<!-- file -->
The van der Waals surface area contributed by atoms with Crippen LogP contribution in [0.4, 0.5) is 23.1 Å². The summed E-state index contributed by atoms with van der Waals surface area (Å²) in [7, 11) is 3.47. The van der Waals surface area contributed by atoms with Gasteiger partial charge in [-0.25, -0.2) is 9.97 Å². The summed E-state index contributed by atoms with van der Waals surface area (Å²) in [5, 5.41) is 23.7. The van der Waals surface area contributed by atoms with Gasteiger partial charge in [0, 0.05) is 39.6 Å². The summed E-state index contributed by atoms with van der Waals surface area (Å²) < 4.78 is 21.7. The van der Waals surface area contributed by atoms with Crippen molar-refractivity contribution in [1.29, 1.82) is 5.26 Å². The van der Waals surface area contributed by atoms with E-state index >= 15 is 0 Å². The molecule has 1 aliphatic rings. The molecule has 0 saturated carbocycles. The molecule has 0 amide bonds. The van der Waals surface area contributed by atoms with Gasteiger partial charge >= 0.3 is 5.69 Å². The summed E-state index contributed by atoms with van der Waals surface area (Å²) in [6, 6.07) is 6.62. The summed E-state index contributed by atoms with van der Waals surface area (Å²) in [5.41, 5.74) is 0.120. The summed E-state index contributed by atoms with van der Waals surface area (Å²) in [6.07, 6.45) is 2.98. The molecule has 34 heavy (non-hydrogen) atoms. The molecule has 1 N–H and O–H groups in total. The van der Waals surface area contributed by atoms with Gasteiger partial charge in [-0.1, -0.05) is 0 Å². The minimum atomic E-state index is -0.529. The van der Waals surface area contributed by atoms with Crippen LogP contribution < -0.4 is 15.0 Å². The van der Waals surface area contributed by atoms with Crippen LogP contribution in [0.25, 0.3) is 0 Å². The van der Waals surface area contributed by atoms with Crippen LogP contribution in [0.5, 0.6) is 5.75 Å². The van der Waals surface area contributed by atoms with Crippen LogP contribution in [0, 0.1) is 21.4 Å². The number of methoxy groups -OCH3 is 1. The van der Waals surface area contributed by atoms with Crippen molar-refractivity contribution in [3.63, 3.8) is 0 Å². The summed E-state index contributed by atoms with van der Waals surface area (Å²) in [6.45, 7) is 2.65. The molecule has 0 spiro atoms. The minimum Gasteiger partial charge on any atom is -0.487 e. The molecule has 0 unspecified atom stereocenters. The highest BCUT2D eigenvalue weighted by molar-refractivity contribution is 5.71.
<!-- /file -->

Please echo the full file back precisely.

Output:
The van der Waals surface area contributed by atoms with Crippen LogP contribution in [0.4, 0.5) is 23.1 Å². The summed E-state index contributed by atoms with van der Waals surface area (Å²) in [7, 11) is 3.47. The van der Waals surface area contributed by atoms with Gasteiger partial charge in [-0.25, -0.2) is 9.97 Å². The summed E-state index contributed by atoms with van der Waals surface area (Å²) in [5, 5.41) is 23.7. The van der Waals surface area contributed by atoms with Gasteiger partial charge in [0, 0.05) is 39.6 Å². The summed E-state index contributed by atoms with van der Waals surface area (Å²) < 4.78 is 21.7. The van der Waals surface area contributed by atoms with Crippen molar-refractivity contribution in [1.29, 1.82) is 5.26 Å². The van der Waals surface area contributed by atoms with E-state index >= 15 is 0 Å². The molecule has 1 aliphatic rings. The molecule has 0 saturated carbocycles. The molecule has 0 amide bonds. The van der Waals surface area contributed by atoms with Gasteiger partial charge >= 0.3 is 5.69 Å². The summed E-state index contributed by atoms with van der Waals surface area (Å²) in [6, 6.07) is 6.62. The summed E-state index contributed by atoms with van der Waals surface area (Å²) in [5.41, 5.74) is 0.120. The summed E-state index contributed by atoms with van der Waals surface area (Å²) in [6.07, 6.45) is 2.98. The molecule has 34 heavy (non-hydrogen) atoms. The molecule has 1 N–H and O–H groups in total. The van der Waals surface area contributed by atoms with Gasteiger partial charge in [-0.1, -0.05) is 0 Å². The minimum atomic E-state index is -0.529. The van der Waals surface area contributed by atoms with Crippen LogP contribution < -0.4 is 15.0 Å². The van der Waals surface area contributed by atoms with Crippen LogP contribution in [0.25, 0.3) is 0 Å². The van der Waals surface area contributed by atoms with Crippen LogP contribution in [0.5, 0.6) is 5.75 Å². The van der Waals surface area contributed by atoms with Crippen LogP contribution in [0, 0.1) is 21.4 Å². The number of methoxy groups -OCH3 is 1. The van der Waals surface area contributed by atoms with Crippen molar-refractivity contribution in [3.63, 3.8) is 0 Å². The summed E-state index contributed by atoms with van der Waals surface area (Å²) in [6.45, 7) is 2.65. The molecule has 0 spiro atoms. The minimum Gasteiger partial charge on any atom is -0.487 e. The molecule has 0 unspecified atom stereocenters. The highest BCUT2D eigenvalue weighted by molar-refractivity contribution is 5.71.